According to BBC in Government asks Queen to suspend Parliament:
The government has asked the Queen to suspend Parliament just days after MPs return to work in September - and only a few weeks before the Brexit deadline.
A bit later it exposes the rationale behind this:
(...) it was thought Labour leader Jeremy Corbyn would call for an emergency debate in the Commons next week, giving MPs a chance to lay down legislation designed to ultimately stop a no-deal exit.
But if Parliament is suspended on 10 September, as is suggested, it will only give opponents a few days next week to push for their changes.
And in here they explain what it means to have a prorogued Parliament:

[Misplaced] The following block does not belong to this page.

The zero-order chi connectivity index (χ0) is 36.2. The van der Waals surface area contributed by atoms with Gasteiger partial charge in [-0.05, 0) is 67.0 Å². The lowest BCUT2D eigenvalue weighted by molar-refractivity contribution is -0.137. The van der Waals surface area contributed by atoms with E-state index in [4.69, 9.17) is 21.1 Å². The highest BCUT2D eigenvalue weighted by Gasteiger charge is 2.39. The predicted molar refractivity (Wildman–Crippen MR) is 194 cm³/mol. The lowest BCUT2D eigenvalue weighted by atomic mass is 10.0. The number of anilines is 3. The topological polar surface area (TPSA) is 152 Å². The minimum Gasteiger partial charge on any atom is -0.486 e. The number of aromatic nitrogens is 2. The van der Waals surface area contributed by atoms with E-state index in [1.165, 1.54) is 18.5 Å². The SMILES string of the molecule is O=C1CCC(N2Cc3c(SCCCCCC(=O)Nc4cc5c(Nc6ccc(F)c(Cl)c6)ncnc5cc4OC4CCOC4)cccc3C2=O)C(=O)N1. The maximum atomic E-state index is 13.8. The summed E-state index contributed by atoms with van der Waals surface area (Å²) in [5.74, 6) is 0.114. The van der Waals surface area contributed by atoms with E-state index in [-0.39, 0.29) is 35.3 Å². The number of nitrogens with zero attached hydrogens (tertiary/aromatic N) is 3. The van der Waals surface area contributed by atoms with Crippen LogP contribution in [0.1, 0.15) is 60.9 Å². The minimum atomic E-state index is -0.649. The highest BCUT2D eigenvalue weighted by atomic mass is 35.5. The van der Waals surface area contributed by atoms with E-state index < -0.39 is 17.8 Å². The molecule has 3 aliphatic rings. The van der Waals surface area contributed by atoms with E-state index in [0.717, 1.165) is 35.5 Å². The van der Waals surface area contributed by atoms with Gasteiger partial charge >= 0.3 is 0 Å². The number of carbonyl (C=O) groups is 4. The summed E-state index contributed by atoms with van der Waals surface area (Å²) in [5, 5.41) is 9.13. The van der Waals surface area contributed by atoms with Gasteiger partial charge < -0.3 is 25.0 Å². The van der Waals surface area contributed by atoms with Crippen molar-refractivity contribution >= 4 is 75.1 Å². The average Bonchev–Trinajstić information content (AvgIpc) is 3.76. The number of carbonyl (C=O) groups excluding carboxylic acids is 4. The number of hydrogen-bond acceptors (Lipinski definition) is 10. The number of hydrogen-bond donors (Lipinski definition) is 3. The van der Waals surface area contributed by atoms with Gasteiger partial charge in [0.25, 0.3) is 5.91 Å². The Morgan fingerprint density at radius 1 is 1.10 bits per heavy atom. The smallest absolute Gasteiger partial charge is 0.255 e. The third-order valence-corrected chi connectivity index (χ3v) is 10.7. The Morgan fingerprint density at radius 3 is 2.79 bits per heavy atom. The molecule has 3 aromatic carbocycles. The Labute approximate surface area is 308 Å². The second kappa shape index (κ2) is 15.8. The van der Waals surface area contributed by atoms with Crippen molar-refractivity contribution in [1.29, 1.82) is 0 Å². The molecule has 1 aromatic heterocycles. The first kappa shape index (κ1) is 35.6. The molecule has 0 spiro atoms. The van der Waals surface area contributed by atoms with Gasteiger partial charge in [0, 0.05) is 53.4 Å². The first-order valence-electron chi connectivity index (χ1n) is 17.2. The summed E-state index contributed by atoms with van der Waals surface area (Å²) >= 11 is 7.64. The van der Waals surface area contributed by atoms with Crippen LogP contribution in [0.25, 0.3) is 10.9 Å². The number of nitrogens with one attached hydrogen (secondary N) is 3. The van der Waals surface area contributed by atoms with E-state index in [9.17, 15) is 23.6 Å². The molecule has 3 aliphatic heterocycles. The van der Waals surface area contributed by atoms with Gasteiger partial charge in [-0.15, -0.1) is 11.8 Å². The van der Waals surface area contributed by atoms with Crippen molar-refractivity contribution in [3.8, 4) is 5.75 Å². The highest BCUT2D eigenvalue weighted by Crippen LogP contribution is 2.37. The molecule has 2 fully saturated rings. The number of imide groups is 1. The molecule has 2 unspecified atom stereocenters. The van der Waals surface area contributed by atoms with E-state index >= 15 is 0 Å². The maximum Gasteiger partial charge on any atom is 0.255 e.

When Parliament is prorogued, no debates and votes are held - and most laws that haven't completed their passage through Parliament die a death.
This happens every year, so it would be theoretically normal, but in this specific case it is blocking the Parliament for as much as one month, when there are just two months to go for October 31 2019 (the date when the Brexit is supposed to happen no matter if there is no deal.)
To my understanding, this would go against one of the key points of democracy, which is Separation of powers: by suspending the Parlament, the executive would block the legislature.
What I miss here is what should be the role of the Queen here: can she blindly accept the request from the Prime Minister? If she did, what could the legislature do to force the Parliament to be reopened? Can the judiciary intervene here?